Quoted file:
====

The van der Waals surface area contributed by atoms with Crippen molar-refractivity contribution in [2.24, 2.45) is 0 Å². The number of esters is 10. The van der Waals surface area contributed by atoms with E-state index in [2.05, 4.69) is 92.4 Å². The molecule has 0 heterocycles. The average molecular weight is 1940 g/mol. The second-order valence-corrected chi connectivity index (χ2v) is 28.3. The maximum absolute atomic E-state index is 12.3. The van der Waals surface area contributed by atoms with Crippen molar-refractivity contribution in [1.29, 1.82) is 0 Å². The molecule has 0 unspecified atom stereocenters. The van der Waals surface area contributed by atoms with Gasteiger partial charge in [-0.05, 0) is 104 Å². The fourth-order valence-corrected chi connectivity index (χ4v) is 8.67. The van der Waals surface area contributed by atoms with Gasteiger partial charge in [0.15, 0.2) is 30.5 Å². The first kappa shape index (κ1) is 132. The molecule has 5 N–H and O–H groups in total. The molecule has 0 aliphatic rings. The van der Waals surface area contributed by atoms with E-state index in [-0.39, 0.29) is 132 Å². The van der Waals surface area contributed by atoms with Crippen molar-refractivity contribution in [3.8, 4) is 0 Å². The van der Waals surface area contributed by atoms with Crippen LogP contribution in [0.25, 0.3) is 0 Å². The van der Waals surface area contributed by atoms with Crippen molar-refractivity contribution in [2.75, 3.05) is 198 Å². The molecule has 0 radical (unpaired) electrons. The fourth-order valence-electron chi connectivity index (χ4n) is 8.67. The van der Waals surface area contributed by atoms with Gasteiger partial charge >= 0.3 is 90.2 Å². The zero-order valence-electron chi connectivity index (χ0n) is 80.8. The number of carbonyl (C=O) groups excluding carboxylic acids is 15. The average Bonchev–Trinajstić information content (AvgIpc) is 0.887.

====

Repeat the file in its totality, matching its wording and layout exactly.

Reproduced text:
The van der Waals surface area contributed by atoms with Crippen molar-refractivity contribution in [2.24, 2.45) is 0 Å². The number of esters is 10. The van der Waals surface area contributed by atoms with E-state index in [2.05, 4.69) is 92.4 Å². The molecule has 0 heterocycles. The average molecular weight is 1940 g/mol. The second-order valence-corrected chi connectivity index (χ2v) is 28.3. The maximum absolute atomic E-state index is 12.3. The van der Waals surface area contributed by atoms with Crippen molar-refractivity contribution in [1.29, 1.82) is 0 Å². The molecule has 0 unspecified atom stereocenters. The van der Waals surface area contributed by atoms with Gasteiger partial charge in [-0.05, 0) is 104 Å². The fourth-order valence-corrected chi connectivity index (χ4v) is 8.67. The van der Waals surface area contributed by atoms with Gasteiger partial charge in [0.15, 0.2) is 30.5 Å². The first kappa shape index (κ1) is 132. The molecule has 5 N–H and O–H groups in total. The molecule has 0 aliphatic rings. The van der Waals surface area contributed by atoms with E-state index in [-0.39, 0.29) is 132 Å². The van der Waals surface area contributed by atoms with Crippen molar-refractivity contribution in [3.8, 4) is 0 Å². The van der Waals surface area contributed by atoms with Crippen LogP contribution in [0.25, 0.3) is 0 Å². The van der Waals surface area contributed by atoms with Crippen molar-refractivity contribution in [2.75, 3.05) is 198 Å². The molecule has 0 radical (unpaired) electrons. The fourth-order valence-electron chi connectivity index (χ4n) is 8.67. The van der Waals surface area contributed by atoms with Gasteiger partial charge >= 0.3 is 90.2 Å². The zero-order valence-electron chi connectivity index (χ0n) is 80.8. The number of carbonyl (C=O) groups excluding carboxylic acids is 15. The average Bonchev–Trinajstić information content (AvgIpc) is 0.887.